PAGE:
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- On History writing and the disciplinary crisis in historiography here is an interesting book review.(The link here has at least a bit of humor to it, doesn't it? )ரச/RSOn Fri, Jan 23, 2015 at 10:01 PM, indigenous1985@... [TheHeathenInHisBlindness] <TheHeathenInHisBlindness@yahoogroups.com> wrote:
I understand very well that history writing is riddled with problems. The article posted by Ravishankar highlights the issues rather well. Also a cursory reading of the article on the Philosophy of History on the SEP site, points out the same problems. I have taken the trouble to acquaint myself with the problems. None of this leads me to the conclusion that “Indians do not need history” and that “Ramayana and Mahabharata are sufficient”. This is the question at stake. The question is not whether history writing is a perfect science.
You say that “the questions that history sets itself are not questions for comparative science of cultures. Why did Basava as a minister encourage Sharanas is not question for comparative science of cultures. What kind of inquiry Vacanas embody could be.”
From the above quote, you cannot justify a leap from “these are not our questions” to “Indians don’t need history”. In the example above, our questions have nothing to do with history. In any case, what if in some other context our problems did need to rely on history? Delving into Greek and Roman history was enormously useful in developing theories in the comparative science of cultures.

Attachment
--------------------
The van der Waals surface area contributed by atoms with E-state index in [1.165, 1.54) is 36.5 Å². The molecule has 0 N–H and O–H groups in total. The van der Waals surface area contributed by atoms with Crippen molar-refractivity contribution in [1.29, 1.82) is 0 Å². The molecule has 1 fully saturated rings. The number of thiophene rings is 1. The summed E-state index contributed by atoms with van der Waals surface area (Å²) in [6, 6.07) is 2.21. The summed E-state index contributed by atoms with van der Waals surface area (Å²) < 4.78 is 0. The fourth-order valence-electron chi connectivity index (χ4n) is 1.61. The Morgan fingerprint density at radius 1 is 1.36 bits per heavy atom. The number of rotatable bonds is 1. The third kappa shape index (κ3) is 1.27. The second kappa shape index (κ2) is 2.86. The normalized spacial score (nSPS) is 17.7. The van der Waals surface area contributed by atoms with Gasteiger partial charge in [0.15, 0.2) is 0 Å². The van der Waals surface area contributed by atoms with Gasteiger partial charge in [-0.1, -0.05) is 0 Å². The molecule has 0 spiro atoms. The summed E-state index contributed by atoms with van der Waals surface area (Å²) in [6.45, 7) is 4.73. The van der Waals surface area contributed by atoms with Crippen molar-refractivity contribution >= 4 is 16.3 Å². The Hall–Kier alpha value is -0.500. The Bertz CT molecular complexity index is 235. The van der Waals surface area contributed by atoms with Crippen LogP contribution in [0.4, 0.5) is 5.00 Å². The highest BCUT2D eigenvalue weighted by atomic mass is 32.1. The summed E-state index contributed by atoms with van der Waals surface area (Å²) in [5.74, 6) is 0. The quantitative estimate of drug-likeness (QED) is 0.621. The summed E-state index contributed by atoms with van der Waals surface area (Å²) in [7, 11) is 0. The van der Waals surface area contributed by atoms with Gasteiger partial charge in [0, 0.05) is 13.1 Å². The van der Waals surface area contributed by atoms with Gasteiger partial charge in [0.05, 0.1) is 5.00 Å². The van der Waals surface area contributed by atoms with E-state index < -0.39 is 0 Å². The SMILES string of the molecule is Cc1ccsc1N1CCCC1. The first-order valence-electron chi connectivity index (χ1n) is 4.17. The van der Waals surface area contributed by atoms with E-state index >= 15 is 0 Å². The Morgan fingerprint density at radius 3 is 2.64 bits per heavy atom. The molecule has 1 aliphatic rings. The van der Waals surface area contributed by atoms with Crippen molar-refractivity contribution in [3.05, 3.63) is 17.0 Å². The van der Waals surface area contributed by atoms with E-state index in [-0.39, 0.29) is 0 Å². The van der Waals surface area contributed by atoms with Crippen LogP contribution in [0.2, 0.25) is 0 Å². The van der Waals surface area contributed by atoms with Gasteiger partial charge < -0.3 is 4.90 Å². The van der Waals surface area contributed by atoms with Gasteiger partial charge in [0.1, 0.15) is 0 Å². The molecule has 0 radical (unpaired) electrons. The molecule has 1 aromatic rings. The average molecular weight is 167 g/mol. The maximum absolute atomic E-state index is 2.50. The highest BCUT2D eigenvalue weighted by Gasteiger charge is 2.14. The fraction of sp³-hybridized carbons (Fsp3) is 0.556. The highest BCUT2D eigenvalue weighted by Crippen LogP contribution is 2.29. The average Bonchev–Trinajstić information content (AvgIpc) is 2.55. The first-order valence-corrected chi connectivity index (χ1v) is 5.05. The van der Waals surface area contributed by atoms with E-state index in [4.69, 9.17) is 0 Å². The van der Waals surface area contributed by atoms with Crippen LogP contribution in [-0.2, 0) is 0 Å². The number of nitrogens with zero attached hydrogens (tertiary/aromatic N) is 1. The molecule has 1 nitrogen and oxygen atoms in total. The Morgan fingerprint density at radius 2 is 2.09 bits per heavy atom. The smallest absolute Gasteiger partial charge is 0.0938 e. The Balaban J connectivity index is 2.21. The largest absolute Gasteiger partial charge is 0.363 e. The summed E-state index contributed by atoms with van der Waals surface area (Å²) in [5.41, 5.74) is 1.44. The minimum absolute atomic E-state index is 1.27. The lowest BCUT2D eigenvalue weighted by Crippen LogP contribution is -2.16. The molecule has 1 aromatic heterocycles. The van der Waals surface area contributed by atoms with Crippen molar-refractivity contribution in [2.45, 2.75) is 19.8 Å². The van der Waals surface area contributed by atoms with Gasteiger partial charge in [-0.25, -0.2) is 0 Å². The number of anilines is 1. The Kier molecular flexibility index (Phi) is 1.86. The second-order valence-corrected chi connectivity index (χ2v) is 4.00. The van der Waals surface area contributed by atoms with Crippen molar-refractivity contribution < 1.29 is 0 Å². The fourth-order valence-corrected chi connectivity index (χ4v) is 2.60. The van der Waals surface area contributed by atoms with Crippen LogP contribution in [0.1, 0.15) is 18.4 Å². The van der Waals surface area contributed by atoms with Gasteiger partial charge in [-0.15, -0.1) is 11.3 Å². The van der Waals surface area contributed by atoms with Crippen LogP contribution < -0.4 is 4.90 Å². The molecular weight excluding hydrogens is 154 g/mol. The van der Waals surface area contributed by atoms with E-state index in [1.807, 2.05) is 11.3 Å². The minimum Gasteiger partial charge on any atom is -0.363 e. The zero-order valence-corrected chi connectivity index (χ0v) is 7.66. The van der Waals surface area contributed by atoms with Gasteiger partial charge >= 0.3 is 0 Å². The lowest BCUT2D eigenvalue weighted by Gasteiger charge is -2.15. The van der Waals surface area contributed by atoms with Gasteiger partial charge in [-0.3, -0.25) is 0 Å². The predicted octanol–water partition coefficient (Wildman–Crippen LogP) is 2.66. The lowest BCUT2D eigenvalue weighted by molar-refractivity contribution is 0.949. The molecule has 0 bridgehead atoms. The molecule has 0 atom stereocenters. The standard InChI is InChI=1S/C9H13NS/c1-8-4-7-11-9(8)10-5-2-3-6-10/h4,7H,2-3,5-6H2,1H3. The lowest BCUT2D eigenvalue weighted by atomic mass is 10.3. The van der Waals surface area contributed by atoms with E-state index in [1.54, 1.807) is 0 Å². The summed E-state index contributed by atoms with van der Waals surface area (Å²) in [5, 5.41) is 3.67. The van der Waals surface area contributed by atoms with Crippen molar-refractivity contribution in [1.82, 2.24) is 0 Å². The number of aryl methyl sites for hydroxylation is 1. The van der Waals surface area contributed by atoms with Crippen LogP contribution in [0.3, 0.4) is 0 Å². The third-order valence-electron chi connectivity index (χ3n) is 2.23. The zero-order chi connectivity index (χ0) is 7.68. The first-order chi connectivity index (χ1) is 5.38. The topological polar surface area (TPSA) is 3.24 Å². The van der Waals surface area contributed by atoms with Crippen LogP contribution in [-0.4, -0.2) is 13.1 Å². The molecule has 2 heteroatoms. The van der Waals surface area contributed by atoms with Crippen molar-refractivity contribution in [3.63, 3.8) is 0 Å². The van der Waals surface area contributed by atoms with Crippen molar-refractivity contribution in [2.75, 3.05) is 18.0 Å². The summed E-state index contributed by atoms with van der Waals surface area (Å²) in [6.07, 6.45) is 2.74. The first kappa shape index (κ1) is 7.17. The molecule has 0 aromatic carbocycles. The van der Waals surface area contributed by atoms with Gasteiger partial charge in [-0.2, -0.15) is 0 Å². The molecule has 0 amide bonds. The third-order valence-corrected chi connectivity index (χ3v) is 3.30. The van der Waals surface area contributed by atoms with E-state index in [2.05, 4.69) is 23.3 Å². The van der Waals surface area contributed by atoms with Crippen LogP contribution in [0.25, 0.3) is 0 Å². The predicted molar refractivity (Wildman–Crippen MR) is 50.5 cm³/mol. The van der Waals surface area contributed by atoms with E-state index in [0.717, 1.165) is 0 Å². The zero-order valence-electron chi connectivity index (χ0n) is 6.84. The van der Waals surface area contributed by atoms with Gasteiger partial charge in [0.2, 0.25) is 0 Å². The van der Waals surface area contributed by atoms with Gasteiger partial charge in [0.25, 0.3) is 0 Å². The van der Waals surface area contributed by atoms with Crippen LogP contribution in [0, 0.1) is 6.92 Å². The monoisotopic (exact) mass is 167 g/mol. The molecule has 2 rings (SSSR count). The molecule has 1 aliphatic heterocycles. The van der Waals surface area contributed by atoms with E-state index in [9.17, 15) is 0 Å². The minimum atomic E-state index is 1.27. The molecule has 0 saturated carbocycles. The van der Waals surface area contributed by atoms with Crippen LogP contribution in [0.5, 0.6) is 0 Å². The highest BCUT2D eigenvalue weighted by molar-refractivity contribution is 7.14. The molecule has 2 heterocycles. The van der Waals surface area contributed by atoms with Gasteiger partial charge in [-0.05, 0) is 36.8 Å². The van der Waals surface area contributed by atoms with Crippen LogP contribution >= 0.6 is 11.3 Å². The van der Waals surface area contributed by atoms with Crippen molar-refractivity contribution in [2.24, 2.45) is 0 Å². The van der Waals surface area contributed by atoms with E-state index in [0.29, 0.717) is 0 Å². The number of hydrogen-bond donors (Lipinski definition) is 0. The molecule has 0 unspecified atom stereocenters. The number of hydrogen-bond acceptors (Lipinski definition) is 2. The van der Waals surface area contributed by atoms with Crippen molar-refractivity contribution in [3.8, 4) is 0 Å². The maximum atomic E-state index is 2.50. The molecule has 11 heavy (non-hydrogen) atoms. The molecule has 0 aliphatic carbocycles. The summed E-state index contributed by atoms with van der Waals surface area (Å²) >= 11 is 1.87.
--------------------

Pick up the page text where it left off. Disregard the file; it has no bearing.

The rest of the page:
The difference between us boils down to this: I’m trying to show that there’s a baby in the bathwater while you’re willing to throw the baby out with the bathwater. I strongly feel that there is some understanding missing from the “Indians do not need history” argument.
By the way, this is not the same problem as learning for the first time that India does not have any indigenous religions. Because the idea that Hinduism is not a religion already resonates with most people and the problem was rather to see that there is no such thing as Hinduism. The history debate is completely different. People have recorded the past and future generations are interested in knowing about the past. Does this really warrant a discussion about what the “past” is? Maybe. But this would have to be a whole other subject of inquiry like physics or philosophy. It is not the burden of history to figure this out. Historians can go with an intuitive understanding of what the past means.